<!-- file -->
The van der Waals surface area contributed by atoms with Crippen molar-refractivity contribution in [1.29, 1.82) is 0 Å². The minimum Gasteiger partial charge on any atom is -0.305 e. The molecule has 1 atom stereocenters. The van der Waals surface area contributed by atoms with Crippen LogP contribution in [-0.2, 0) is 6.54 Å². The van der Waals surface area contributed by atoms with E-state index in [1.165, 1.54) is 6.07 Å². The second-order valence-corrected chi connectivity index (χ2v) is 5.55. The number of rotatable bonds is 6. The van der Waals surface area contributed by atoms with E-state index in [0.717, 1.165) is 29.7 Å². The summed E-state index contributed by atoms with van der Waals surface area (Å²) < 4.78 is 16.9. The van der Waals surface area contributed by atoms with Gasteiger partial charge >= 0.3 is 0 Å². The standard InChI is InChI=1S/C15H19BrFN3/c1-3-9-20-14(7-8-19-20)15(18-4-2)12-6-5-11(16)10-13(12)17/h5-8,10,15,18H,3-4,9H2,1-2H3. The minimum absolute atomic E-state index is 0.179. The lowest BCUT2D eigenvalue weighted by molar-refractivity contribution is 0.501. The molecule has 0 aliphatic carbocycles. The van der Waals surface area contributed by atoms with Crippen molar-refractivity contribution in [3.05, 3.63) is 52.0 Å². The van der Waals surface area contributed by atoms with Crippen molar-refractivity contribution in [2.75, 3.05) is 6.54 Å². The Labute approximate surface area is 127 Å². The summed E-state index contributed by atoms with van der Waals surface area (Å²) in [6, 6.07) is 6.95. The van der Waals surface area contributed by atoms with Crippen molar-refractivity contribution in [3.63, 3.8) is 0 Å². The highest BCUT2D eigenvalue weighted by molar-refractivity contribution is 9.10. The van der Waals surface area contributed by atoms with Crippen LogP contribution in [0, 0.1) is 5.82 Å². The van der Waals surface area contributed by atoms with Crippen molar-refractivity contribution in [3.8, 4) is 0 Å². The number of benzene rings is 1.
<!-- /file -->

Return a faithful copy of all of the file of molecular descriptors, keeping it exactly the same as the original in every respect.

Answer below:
The van der Waals surface area contributed by atoms with Crippen molar-refractivity contribution in [1.29, 1.82) is 0 Å². The minimum Gasteiger partial charge on any atom is -0.305 e. The molecule has 1 atom stereocenters. The van der Waals surface area contributed by atoms with Crippen LogP contribution in [-0.2, 0) is 6.54 Å². The van der Waals surface area contributed by atoms with E-state index in [1.165, 1.54) is 6.07 Å². The second-order valence-corrected chi connectivity index (χ2v) is 5.55. The number of rotatable bonds is 6. The van der Waals surface area contributed by atoms with E-state index in [0.717, 1.165) is 29.7 Å². The summed E-state index contributed by atoms with van der Waals surface area (Å²) < 4.78 is 16.9. The van der Waals surface area contributed by atoms with Gasteiger partial charge >= 0.3 is 0 Å². The standard InChI is InChI=1S/C15H19BrFN3/c1-3-9-20-14(7-8-19-20)15(18-4-2)12-6-5-11(16)10-13(12)17/h5-8,10,15,18H,3-4,9H2,1-2H3. The minimum absolute atomic E-state index is 0.179. The lowest BCUT2D eigenvalue weighted by molar-refractivity contribution is 0.501. The molecule has 0 aliphatic carbocycles. The van der Waals surface area contributed by atoms with Crippen molar-refractivity contribution in [3.05, 3.63) is 52.0 Å². The van der Waals surface area contributed by atoms with Crippen molar-refractivity contribution in [2.75, 3.05) is 6.54 Å². The Labute approximate surface area is 127 Å². The summed E-state index contributed by atoms with van der Waals surface area (Å²) in [6, 6.07) is 6.95. The van der Waals surface area contributed by atoms with Crippen molar-refractivity contribution in [3.63, 3.8) is 0 Å². The highest BCUT2D eigenvalue weighted by molar-refractivity contribution is 9.10. The van der Waals surface area contributed by atoms with Crippen LogP contribution in [0, 0.1) is 5.82 Å². The van der Waals surface area contributed by atoms with Crippen molar-refractivity contribution in [3.8, 4) is 0 Å². The number of benzene rings is 1.